The sample of choice for detecting Middle East respiratory syndrome coronavirus in asymptomatic dromedary camels using real-time reversetranscription polymerase chain reaction.
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AuthorsMohran, K A
Farag, E A B
Reusken, C B E
Raj, V S
Lamers, M M
Pas, S D
Smits, S L
Alhajri, M M
Al-Romaihi, H E
El-Maghraby, M M
Al Dhahiry, S H S
El-Sayed, A M
Al-Marri, S A
Haagmans, B L
Koopmans, M P G
MetadataShow full item record
TitleThe sample of choice for detecting Middle East respiratory syndrome coronavirus in asymptomatic dromedary camels using real-time reversetranscription polymerase chain reaction.
Published inRev Sci Tech 2016; 35(3):905-11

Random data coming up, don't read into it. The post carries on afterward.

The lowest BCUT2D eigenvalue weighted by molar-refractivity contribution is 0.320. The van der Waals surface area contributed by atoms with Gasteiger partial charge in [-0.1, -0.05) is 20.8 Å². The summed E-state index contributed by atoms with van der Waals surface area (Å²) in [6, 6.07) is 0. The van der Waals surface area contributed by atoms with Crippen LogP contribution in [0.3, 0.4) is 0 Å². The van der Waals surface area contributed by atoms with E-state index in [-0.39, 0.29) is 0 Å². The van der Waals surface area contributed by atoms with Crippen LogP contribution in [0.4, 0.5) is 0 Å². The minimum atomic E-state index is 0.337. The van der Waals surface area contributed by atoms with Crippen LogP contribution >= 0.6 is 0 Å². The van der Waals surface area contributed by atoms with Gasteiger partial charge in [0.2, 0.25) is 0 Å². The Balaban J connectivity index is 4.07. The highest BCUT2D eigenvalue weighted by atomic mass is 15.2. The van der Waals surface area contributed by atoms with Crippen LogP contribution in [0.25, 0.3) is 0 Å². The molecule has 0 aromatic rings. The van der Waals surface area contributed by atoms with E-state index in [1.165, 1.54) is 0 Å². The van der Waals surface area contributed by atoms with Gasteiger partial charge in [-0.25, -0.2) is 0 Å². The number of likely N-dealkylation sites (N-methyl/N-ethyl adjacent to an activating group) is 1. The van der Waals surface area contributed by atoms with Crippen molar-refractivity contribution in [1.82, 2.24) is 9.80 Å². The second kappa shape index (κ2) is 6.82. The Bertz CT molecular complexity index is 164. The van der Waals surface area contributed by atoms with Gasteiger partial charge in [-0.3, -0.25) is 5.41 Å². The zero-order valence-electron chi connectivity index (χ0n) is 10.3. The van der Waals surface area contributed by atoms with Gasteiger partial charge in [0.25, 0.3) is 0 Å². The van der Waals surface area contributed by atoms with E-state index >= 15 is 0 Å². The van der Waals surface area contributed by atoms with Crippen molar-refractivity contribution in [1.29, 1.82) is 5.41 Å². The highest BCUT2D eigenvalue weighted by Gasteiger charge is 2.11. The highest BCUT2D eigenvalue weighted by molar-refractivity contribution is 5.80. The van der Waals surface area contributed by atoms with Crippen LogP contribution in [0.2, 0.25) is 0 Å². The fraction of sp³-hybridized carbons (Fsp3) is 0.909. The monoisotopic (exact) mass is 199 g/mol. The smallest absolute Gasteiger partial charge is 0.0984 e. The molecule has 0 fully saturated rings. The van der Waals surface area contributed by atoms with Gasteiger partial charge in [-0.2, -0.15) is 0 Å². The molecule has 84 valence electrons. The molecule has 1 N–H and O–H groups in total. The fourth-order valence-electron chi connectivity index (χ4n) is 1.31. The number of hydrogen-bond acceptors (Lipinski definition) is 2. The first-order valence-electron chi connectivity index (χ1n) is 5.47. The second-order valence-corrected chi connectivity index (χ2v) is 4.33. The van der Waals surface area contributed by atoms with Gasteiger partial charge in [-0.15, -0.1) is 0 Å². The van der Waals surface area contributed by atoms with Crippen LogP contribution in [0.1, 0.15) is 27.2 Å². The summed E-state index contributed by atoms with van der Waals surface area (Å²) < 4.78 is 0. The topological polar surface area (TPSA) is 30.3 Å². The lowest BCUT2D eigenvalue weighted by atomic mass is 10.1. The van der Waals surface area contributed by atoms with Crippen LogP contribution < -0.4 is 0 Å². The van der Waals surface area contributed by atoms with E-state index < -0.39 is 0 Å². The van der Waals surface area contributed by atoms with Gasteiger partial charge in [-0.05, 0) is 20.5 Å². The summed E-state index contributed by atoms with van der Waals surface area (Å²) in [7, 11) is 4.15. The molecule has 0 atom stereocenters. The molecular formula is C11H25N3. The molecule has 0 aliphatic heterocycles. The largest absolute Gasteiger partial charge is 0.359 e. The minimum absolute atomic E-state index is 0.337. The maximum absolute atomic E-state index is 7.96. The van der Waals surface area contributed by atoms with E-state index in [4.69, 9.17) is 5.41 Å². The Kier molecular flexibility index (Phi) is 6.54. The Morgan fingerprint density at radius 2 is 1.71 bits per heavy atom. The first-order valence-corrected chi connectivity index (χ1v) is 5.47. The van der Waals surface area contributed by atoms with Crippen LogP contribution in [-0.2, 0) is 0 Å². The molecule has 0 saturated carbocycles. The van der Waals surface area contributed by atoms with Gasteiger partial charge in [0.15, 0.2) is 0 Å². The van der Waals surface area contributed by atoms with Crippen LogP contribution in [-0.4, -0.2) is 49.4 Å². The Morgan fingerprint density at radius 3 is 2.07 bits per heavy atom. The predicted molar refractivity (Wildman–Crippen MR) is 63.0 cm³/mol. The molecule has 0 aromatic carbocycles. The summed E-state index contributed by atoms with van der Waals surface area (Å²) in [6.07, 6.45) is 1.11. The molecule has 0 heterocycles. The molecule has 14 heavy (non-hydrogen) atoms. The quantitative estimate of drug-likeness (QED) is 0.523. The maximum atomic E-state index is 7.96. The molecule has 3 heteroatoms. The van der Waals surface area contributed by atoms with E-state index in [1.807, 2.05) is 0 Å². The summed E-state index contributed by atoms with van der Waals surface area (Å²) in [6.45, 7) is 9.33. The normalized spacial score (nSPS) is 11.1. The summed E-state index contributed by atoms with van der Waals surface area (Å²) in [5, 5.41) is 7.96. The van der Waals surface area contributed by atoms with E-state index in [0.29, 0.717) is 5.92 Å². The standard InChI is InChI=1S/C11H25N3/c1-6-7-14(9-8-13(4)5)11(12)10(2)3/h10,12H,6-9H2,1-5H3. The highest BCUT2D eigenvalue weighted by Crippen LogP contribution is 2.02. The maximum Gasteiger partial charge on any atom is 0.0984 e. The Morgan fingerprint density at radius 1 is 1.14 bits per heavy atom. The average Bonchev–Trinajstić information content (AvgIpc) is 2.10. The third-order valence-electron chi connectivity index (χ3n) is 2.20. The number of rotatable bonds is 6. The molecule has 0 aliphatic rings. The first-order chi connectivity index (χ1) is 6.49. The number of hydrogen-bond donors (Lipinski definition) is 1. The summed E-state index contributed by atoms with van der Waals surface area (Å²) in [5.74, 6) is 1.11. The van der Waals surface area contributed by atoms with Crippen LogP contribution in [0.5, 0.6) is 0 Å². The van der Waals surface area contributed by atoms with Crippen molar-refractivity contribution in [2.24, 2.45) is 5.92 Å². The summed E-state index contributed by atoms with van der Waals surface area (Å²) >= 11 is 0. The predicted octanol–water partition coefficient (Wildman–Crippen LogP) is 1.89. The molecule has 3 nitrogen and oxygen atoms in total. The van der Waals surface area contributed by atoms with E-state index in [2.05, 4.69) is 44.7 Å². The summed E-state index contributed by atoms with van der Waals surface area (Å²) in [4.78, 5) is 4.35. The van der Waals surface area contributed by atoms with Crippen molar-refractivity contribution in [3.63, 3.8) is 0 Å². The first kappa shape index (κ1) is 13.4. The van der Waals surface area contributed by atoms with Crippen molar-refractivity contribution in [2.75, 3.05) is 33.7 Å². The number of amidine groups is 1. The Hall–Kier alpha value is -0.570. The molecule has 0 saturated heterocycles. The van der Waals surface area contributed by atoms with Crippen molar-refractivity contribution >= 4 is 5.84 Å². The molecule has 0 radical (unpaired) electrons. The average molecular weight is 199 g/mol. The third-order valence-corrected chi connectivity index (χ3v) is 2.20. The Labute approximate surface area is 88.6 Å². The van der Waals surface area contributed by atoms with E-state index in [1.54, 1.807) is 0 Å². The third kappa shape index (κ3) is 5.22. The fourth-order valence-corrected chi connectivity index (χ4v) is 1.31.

PubliekssamenvattingThe newly identified Middle East respiratory syndrome coronavirus (MERS-CoV), which causes severe respiratory disease, particularly in people with comorbidities, requires further investigation. Studies in Qatar and elsewhere have provided evidence that dromedary camels are a reservoir for the virus, but the exact modes of transmission of MERS-CoV to humans remain unclear. In February 2014, an assessment was made of the suitability and sensitivity of different types of sample for the detection of MERSCoV by real-time reverse-transcription polymerase chain reaction (RT-PCR) for three gene targets: UpE (upstream of the E gene), the N (nucleocapsid) gene and open reading frame (ORF) 1a. Fifty-three animals presented for slaughter were sampled. A high percentage of the sampled camels (79% [95% confidence interval 66.9-91.5%, standard error 0.0625]; 42 out of 53) were shown to be shedding MERS-CoV at the time of slaughter, yet all the animals were apparently healthy. Among the virus-positive animals, nasal swabs were most often positive (97.6%). Oral swabs were the second most frequently positive (35.7%), followed by rectal swabs (28.5%). In addition, the highest viral load, expressed as a cycle threshold (Ct) value of 11.27, was obtained from a nasal swab. These findings lead to the conclusion that nasal swabs are the candidate sample of choice for detecting MERS-CoV using RT-PCR technology in apparently healthy camels.
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